About the Property
The Gas Challenge
In spring 2012, a portion of the Windsor Woods property covered by our conservation easement became subject to condemnation for construction of a natural gas gathering line and a metering station.
Bluestone Gas Corporation of New York, Inc. (“Bluestone”) submitted a plan to the NYS Public Service Commission (“PSC”) for a gathering line connection to the Millenium Pipeline that runs beneath a portion of the Windsor Woods property protected by the easement and for a metering station on the property.
Eminent domain, the legal principle by which government or a public utility can take private property, overrides any easement agreement. Once the PSC approved the application of Bluestone for a Certificate of Environmental Compatibility and Public Need, the decision of the PSC is considered conclusive of the need for condemnation—the taking of the property through eminent domain—under the law.
The Conservancy could have chosen to fight the issue of need for the pipeline connection and metering station before the PSC. The likelihood of prevailing in such a suit was extremely slim since PSC determined there was a need for the Project and the NY Department of Environmental Conservation, the NY Department of Agriculture and Markets, and the staff of the PSC had already agreed that this was the best site for the metering station. In addition, such a legal battle would have involved significant legal, engineering and other costs to challenge the proposed location and evaluate a suitable alternative.
If the Conservancy challenged the PSC and lost, which was the likely outcome, we would also lose any opportunity to negotiate with the pipeline company to find ways to best protect our easement under these negative circumstances.
The Conservancy’s Solution
The Conservancy determined that expenditures to challenge the issue of need before the PSC could not be justified, given the extremely small likelihood of success. Leveraging Bluestone’s desire to avoid extended proceedings with the PSC, the Conservancy negotiated an agreement in which Bluestone agreed to fund an escrow account for any needed mitigation, to the extent that the metering station has an adverse impact on the adjoining areas protected by the conservation easement with respect to visual and noise effects. Bluestone also agreed “they shall make no further requests for additional releases of property from the deed of conservation easement for the purpose of expansion of the metering station or any other gas transmission facilities.”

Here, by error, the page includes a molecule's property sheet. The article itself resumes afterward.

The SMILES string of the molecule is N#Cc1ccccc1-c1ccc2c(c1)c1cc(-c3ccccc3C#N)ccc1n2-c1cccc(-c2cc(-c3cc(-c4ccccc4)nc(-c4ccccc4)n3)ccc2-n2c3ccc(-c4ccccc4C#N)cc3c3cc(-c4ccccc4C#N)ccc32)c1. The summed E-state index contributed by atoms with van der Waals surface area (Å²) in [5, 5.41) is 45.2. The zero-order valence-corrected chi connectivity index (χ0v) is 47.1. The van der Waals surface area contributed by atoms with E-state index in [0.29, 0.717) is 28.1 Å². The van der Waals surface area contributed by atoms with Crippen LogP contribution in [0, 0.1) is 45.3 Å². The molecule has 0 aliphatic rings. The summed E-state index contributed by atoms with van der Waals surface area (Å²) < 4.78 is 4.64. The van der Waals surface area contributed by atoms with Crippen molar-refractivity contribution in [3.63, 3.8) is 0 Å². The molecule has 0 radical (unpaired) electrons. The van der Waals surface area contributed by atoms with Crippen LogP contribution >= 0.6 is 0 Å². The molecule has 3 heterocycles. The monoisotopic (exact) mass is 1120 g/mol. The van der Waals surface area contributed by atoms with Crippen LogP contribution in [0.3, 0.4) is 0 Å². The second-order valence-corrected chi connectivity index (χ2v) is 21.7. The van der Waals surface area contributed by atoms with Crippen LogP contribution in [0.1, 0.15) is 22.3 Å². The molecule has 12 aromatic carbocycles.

When land is taken by eminent domain, according to the law, the landowner must be compensated for the full fair market value of the property. From his portion of the condemnation payment, the landowner paid the Conservancy’s costs, including staff time and attorney fees. In addition, laws also require that when property is protected by a conservation easement, the holder of the easement is entitled to a portion of that compensation. The Conservancy’s compensation for the easement portion will go directly into our stewardship and legal defense funds to care for and protect our easements into the future.
As a committed conservation organization, we are not happy with the forced impingement of the pipeline company on our easement. Natural gas extraction and infrastructure are not compatible with sustaining conservation values in our region. We are fully aware that the construction of gathering lines and a metering station make our stewardship efforts for this property much more difficult.
We continue to work as an organization to educate the public with regard to the importance of protecting our lands and waters and supporting sources of energy and locally sustainable economies that do not compromise our environmental health. And we continue to work successfully with private landowners to protect lands with conservation easements.
Easements assure that protected lands will remain so now and for future generations. Unfortunately, utility exercise of eminent domain power trumps easement protections. Given the circumstances, we worked diligently to assure that the Conservancy could at least mitigate the impacts of the condemnation with reimbursed costs for our efforts to deal with this issue and funds for future stewardship and protection.
For further details or information, please contact the Conservancy